Fishing for Christ?

But in your hearts set apart Christ as Lord. Always be prepared to give an answer to everyone who asks you to give the reason for the hope that you have. But do this with gentleness and respect. 1 Peter 3:15 

In application, our faith and ministry efforts are like a working fishing net. Our lives are interwoven with that of others by God as we crisscross with them in life. We are held up by and in Christ who acts as a buoy of support maintaining our assurance, purpose, and direction. We then meet people who help us grow, people who confront and oppose us, and even people who hurt us. These are the people Christ has called us to catch for Him and who, in return, will unknowingly challenge us to move forward in our faith. We build our net from our growth in Christ, our Bible reading, our learning, our fellowship, and the challenges from other Christians.  

This all connects and combines with the experiences of life. When our faith net is formed, we will be able to follow Him out of our obedience, and mentor in a multigenerational lifestyle, caring for the total person. Our faith net will flow through the rough waters of doubt, conflict, strife, fear, and stress, and not be impeded by them. This will move us from complacent Christian lives to purposeful Christian lives. This will move us from just playing church to really being a church. This will be a net of faith that moves and catches people for Him versus a net that is rotten by neglect or woven so tightly by bad experiences and fear that it cannot move.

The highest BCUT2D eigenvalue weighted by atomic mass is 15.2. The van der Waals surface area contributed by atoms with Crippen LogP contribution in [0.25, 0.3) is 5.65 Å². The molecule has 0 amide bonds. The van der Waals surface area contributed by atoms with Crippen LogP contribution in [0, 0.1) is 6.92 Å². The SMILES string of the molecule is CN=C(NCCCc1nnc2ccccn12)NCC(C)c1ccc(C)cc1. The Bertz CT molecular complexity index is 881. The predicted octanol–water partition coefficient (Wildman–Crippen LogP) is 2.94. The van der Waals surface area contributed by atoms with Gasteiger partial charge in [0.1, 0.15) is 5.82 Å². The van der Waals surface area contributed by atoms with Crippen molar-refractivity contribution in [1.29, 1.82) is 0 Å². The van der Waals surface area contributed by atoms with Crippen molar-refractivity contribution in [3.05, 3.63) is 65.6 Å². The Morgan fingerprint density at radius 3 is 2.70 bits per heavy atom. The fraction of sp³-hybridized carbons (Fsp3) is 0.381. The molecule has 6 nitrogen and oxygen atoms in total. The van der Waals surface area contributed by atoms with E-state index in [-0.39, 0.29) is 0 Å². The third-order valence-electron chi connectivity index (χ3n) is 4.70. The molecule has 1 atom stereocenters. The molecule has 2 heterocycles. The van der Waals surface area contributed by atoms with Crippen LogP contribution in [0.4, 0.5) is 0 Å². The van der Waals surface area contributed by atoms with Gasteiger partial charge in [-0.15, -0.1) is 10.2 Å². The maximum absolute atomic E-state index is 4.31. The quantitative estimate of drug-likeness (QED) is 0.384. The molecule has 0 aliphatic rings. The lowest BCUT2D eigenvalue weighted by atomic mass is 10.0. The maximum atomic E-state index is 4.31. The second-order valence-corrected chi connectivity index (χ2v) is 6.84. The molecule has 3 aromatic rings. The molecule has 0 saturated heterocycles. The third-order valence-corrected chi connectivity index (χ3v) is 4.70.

In our American churches, our nets are usually woven too tightly because we are so busy; we have no time for personal growth. We only see personal needs and expectations and not the opportunities and call Jesus gives.

The fish, people so to speak, just swim around us, and we are too preoccupied in our boats of desires and busyness to see the ocean of opportunities around us. Hence, the average Christian just goes to church to pew-sit, never venturing into the life God has for him or her, never being forthright to others about his or her faith. As a result, our faith becomes stingy, callous, and sterile. The faith net just lies there—tangled—and we are unable to pick up the junk to clean it, repair it, and put it back to use. Fortunately for us, we have His Spirit to direct and empower us, but it is still up to us to allow His work to move us and not let our nets rot because of fear.  

Let us not do our faith net by what is wrong, rather, set apart Christ as Lord, so to point to others of Who is Right and Fulfilling!

 

Advertisements

What We Need to Learn for Today’s Church

In God, whose word I praise, in God I trust; I will not be afraid. What can mortal man do to me? Psalm 56:4  

Now we need to learn why we should strive to be our best for His glory, He is the answer so we can start to build an effectual church of faith. Why? Because, people can be elusive and intolerant of Christians being stupid, we must strive to always be our best. Not judgmental, not prideful, not condescending; rather, listening with real faith, respect and the power of the Holy Spirit flowing Fruit of the Spirit in and through and out of us for His Glory. Then we can do church right!